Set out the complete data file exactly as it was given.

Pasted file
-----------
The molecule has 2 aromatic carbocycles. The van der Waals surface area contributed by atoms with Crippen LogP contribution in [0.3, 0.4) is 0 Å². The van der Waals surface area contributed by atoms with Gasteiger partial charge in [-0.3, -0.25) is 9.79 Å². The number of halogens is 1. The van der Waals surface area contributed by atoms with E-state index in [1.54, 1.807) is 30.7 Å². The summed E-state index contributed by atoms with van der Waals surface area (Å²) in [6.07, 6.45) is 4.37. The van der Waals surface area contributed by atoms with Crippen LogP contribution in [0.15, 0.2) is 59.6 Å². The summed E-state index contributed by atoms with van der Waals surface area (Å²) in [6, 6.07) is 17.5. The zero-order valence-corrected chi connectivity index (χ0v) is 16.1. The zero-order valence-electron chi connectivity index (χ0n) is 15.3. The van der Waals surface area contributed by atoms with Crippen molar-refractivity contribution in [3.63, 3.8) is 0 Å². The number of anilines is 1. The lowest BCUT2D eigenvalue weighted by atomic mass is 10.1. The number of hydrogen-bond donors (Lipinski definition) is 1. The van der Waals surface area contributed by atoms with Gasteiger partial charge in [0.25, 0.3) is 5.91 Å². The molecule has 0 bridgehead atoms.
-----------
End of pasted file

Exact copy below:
The molecule has 2 aromatic carbocycles. The van der Waals surface area contributed by atoms with Crippen LogP contribution in [0.3, 0.4) is 0 Å². The van der Waals surface area contributed by atoms with Gasteiger partial charge in [-0.3, -0.25) is 9.79 Å². The number of halogens is 1. The van der Waals surface area contributed by atoms with E-state index in [1.54, 1.807) is 30.7 Å². The summed E-state index contributed by atoms with van der Waals surface area (Å²) in [6.07, 6.45) is 4.37. The van der Waals surface area contributed by atoms with Crippen LogP contribution in [0.15, 0.2) is 59.6 Å². The summed E-state index contributed by atoms with van der Waals surface area (Å²) in [6, 6.07) is 17.5. The zero-order valence-corrected chi connectivity index (χ0v) is 16.1. The zero-order valence-electron chi connectivity index (χ0n) is 15.3. The van der Waals surface area contributed by atoms with Crippen molar-refractivity contribution in [3.63, 3.8) is 0 Å². The number of anilines is 1. The lowest BCUT2D eigenvalue weighted by atomic mass is 10.1. The number of hydrogen-bond donors (Lipinski definition) is 1. The van der Waals surface area contributed by atoms with Gasteiger partial charge in [0.25, 0.3) is 5.91 Å². The molecule has 0 bridgehead atoms.